12 Nov Winter Checklist
We’re beginning to see leaves falling and feeling the chill wind of winter blowing in. For industries that have outside personnel, gearing up for cold weather is an essential task that many of us have already begun to do.
Outfitting the Team with Suitable Gear
Many industries provide their staff with the outerwear they use on the job. Many see it as an opportunity to promote brand awareness to have all the public-facing employees dressed in matching uniforms with the company logo prominently displayed. The color scheme is often limited to hi-vis and black per ANSI requirements, but there are many distinctive styles now available in a variety of weights for any climate.
Every year brings with it the latest innovation in high-tech cold weather materials, and the more advanced the technology, the higher the price tag. But staying warm and productive does not require an investment in the latest technologies unless you want to.
I call to mind the first successful mission to the South Pole. Two teams set off in 1911 in separate campaigns to be the first. The successful team, led by Norwegian Roald Amundsen, kept warm using the time-tested animal pelts and clothing worn by indigenous inhabitants of arctic climate zones. The other team, led by British team leader Robert Falcon Scott, wore the most updated cold weather gear available from the finest outfitter on the continent. All five of Amundsen’s party lived to celebrate their achievement, while none of Scott’s team came back alive.
We must be careful not to draw faulty conclusions from this story. There is no indication that the state-of-the-art arctic apparel chosen by Scott contributed to the failure of the expedition. The point I am making by telling the story is that the successful party survived by doing a lot of things right even though the cold weather gear they used was not state-of-the-art.
Whether new school or old school, keeping warm in cold weather requires the following basic elements:
- Insulation. This will usually consist of some structural matrix that traps air, which is a really effective insulator.
- Transpiration. Active workers can work up a sweat even in cold environments, and the moisture needs to escape somehow before it saturates inner layers, is allowed to get cold and convect body heat away from the core.
- Water repellent outer layer. The ideal outer shell for keeping warm won’t allow wind, melting snow or slush penetrate, but will allow perspiration to exit.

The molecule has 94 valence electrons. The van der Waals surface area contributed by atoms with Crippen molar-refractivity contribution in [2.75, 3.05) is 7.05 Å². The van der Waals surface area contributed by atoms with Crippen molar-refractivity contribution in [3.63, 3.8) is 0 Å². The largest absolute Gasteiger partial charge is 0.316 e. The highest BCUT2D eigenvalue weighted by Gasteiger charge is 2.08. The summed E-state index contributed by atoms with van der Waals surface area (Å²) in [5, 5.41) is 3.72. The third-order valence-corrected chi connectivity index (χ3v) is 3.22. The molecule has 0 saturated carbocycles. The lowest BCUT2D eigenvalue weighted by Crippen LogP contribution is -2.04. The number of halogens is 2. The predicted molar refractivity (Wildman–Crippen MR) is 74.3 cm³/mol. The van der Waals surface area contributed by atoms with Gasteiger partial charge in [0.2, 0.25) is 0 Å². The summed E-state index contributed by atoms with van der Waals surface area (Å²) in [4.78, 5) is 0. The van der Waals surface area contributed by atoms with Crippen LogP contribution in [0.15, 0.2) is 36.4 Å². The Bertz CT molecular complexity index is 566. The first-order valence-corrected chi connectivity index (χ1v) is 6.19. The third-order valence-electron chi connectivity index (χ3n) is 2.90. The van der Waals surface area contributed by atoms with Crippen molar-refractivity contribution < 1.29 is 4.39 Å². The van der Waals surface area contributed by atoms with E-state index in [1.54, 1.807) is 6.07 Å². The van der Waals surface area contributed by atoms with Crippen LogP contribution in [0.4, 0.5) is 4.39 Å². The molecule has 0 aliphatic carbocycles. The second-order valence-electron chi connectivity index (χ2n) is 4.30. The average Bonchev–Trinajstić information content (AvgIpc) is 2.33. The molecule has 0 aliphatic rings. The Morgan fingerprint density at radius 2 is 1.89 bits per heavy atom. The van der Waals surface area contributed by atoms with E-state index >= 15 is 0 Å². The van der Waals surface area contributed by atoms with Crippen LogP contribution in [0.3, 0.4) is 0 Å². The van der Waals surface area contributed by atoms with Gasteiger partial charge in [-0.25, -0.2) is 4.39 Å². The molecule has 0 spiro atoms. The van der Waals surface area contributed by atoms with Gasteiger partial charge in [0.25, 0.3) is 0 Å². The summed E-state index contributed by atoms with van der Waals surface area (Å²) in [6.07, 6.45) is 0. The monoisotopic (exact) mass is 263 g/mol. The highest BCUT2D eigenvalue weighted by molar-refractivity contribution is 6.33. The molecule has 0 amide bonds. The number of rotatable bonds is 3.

There are many ANSI rated garments available to industry that do an excellent job of providing these elements.
The ANSI Rating System
Sometimes the shorthand we use in the safety business gets tossed around as if everyone knows about the underlying compliance issues. We commonly use the terms Class 2 and Class 3, and most of us know that road workers and waste haulers need to wear Class 3 even if they don’t quite understand why. These are department of transportation requirements that prescribe the placement of reflective striping and hi-vis fabric for traffic not exceeding 25 MPH for Class 2 and anything over that speed for Class 3. After the latest revision to ANSI/ISEA 107, you may have noticed hi-vis rated garments not only advertise a Class 2 or Class 3 rating, but “Type R” is often added to the designation. There is also Type O and Type P, but these types of hi-vis categories apply to more specialized purposes. Type O is only designated for off road use, and Type P designates standards appropriate to public safety workers such as police officers.
Many jackets come with zip-out liners, which is a feature to consider since it gives the garment more versatility in a wider range of temperatures. The zip-out liner is a layer that can be removed if the weather warms up as the day progresses. The only drawback is keeping track of the removable pieces of the garment in the midst of the bustle of getting work done.
Extremely cold temperatures call for more specialized gear such as snowmobile-suit style coveralls and mittens in place of gloves. The more contiguous the outfit, the less opportunities there are for the warm air inside your garment to escape.
There are a wide variety of thermal lined work gloves available nowadays, with styles available in whatever cut level or puncture level your team is required to wear. Additionally, chemically reactive pillows such as Hot Rods can be placed inside work gloves to provide a source of heat for 8 hours once they are activated.
Two-piece outer garments such as Class E thermal pants or bib overalls combined with a jacket are also effective in northern climates. The “Class E” designation means the bottom half of the outfit can be combined with a Class 2 top half to make the whole ensemble Class 3. The Class E designation is only assigned to pants or bib overalls, and a Class E garment on its own does not satisfy any ANSI hi-vis requirements.
Keeping feet warm is best accomplished by keeping them dry. Waterproof over-boots can make all the difference in protecting feet from frostbite and discomfort. It’s important to allow enough space inside boots for good foot circulation.
Elastic ice traction attachments are easily stretched over toes and heels of footwear to give them added bite when road slush turns to ice.
Preparing for winter is not limited to clothing. Vehicles also need to be winterized, which, in northern climates might require a number of steps beyond the scope of this article. Ice melt granules, snow scrapers, and de-icing aerosols, and even jump boxes are all proactive steps you can take to ensure smooth starts on those frosty mornings.
For all climates, the steps you take to prepare for winter can make a difference in the comfort and productivity of your team.